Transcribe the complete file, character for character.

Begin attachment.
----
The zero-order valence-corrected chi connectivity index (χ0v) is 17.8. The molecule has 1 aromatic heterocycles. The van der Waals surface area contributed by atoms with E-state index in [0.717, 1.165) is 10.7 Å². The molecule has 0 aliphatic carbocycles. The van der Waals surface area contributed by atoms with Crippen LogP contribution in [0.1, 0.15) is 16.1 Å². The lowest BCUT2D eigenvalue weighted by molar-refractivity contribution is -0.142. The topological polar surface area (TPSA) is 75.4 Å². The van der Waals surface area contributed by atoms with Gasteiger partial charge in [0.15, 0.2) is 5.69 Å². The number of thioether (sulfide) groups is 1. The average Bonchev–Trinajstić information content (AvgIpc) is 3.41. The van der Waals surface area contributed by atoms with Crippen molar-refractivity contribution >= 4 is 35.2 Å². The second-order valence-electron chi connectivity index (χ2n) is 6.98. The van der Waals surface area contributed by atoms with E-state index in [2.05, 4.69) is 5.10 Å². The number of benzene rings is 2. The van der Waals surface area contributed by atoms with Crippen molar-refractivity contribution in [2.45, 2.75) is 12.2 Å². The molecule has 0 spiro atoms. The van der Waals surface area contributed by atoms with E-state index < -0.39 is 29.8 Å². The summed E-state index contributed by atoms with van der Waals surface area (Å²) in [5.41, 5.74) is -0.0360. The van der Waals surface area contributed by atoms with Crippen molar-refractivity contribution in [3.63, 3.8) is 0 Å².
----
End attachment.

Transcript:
The zero-order valence-corrected chi connectivity index (χ0v) is 17.8. The molecule has 1 aromatic heterocycles. The van der Waals surface area contributed by atoms with E-state index in [0.717, 1.165) is 10.7 Å². The molecule has 0 aliphatic carbocycles. The van der Waals surface area contributed by atoms with Crippen LogP contribution in [0.1, 0.15) is 16.1 Å². The lowest BCUT2D eigenvalue weighted by molar-refractivity contribution is -0.142. The topological polar surface area (TPSA) is 75.4 Å². The van der Waals surface area contributed by atoms with Gasteiger partial charge in [0.15, 0.2) is 5.69 Å². The number of thioether (sulfide) groups is 1. The average Bonchev–Trinajstić information content (AvgIpc) is 3.41. The van der Waals surface area contributed by atoms with Crippen molar-refractivity contribution >= 4 is 35.2 Å². The second-order valence-electron chi connectivity index (χ2n) is 6.98. The van der Waals surface area contributed by atoms with E-state index in [2.05, 4.69) is 5.10 Å². The number of benzene rings is 2. The van der Waals surface area contributed by atoms with Crippen molar-refractivity contribution in [2.45, 2.75) is 12.2 Å². The molecule has 0 spiro atoms. The van der Waals surface area contributed by atoms with E-state index < -0.39 is 29.8 Å². The summed E-state index contributed by atoms with van der Waals surface area (Å²) in [5.41, 5.74) is -0.0360. The van der Waals surface area contributed by atoms with Crippen molar-refractivity contribution in [3.63, 3.8) is 0 Å².